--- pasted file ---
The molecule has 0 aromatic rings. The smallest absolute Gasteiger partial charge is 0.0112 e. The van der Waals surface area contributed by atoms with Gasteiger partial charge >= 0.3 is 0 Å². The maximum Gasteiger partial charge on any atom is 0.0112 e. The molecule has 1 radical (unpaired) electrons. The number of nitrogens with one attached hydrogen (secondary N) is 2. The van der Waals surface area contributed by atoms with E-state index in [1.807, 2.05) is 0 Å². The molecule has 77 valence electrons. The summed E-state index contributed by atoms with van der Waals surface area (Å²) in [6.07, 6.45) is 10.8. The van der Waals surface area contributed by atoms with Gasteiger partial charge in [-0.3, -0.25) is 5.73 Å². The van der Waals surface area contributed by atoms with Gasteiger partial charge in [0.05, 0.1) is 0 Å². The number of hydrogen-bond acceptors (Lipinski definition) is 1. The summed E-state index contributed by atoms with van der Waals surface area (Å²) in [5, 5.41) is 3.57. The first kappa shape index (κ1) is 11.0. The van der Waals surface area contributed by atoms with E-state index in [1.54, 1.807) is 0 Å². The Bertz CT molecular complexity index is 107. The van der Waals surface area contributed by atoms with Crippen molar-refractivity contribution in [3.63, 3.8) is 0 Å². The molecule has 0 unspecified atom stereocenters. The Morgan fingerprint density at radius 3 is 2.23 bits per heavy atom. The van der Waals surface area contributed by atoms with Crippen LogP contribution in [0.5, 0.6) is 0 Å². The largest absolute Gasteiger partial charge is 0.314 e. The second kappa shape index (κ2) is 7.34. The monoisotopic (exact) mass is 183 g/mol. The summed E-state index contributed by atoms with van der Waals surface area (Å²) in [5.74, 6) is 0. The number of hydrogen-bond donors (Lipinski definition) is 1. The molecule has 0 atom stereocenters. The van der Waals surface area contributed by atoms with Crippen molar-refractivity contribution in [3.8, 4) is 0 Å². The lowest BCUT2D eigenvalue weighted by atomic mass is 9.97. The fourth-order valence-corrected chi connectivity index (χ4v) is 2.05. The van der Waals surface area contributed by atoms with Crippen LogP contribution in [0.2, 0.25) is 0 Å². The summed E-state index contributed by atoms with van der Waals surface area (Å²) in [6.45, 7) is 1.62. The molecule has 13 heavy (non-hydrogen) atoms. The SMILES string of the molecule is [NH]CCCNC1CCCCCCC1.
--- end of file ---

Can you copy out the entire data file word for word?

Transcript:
The molecule has 0 aromatic rings. The smallest absolute Gasteiger partial charge is 0.0112 e. The van der Waals surface area contributed by atoms with Gasteiger partial charge >= 0.3 is 0 Å². The maximum Gasteiger partial charge on any atom is 0.0112 e. The molecule has 1 radical (unpaired) electrons. The number of nitrogens with one attached hydrogen (secondary N) is 2. The van der Waals surface area contributed by atoms with E-state index in [1.807, 2.05) is 0 Å². The molecule has 77 valence electrons. The summed E-state index contributed by atoms with van der Waals surface area (Å²) in [6.07, 6.45) is 10.8. The van der Waals surface area contributed by atoms with Gasteiger partial charge in [-0.3, -0.25) is 5.73 Å². The van der Waals surface area contributed by atoms with Gasteiger partial charge in [0.05, 0.1) is 0 Å². The number of hydrogen-bond acceptors (Lipinski definition) is 1. The summed E-state index contributed by atoms with van der Waals surface area (Å²) in [5, 5.41) is 3.57. The first kappa shape index (κ1) is 11.0. The van der Waals surface area contributed by atoms with E-state index in [1.54, 1.807) is 0 Å². The Bertz CT molecular complexity index is 107. The van der Waals surface area contributed by atoms with Crippen molar-refractivity contribution in [3.63, 3.8) is 0 Å². The molecule has 0 unspecified atom stereocenters. The Morgan fingerprint density at radius 3 is 2.23 bits per heavy atom. The van der Waals surface area contributed by atoms with Crippen LogP contribution in [0.5, 0.6) is 0 Å². The largest absolute Gasteiger partial charge is 0.314 e. The second kappa shape index (κ2) is 7.34. The monoisotopic (exact) mass is 183 g/mol. The summed E-state index contributed by atoms with van der Waals surface area (Å²) in [5.74, 6) is 0. The number of hydrogen-bond donors (Lipinski definition) is 1. The molecule has 0 atom stereocenters. The van der Waals surface area contributed by atoms with Crippen molar-refractivity contribution in [3.8, 4) is 0 Å². The lowest BCUT2D eigenvalue weighted by atomic mass is 9.97. The fourth-order valence-corrected chi connectivity index (χ4v) is 2.05. The van der Waals surface area contributed by atoms with Crippen LogP contribution in [0.2, 0.25) is 0 Å². The summed E-state index contributed by atoms with van der Waals surface area (Å²) in [6.45, 7) is 1.62. The molecule has 13 heavy (non-hydrogen) atoms. The SMILES string of the molecule is [NH]CCCNC1CCCCCCC1.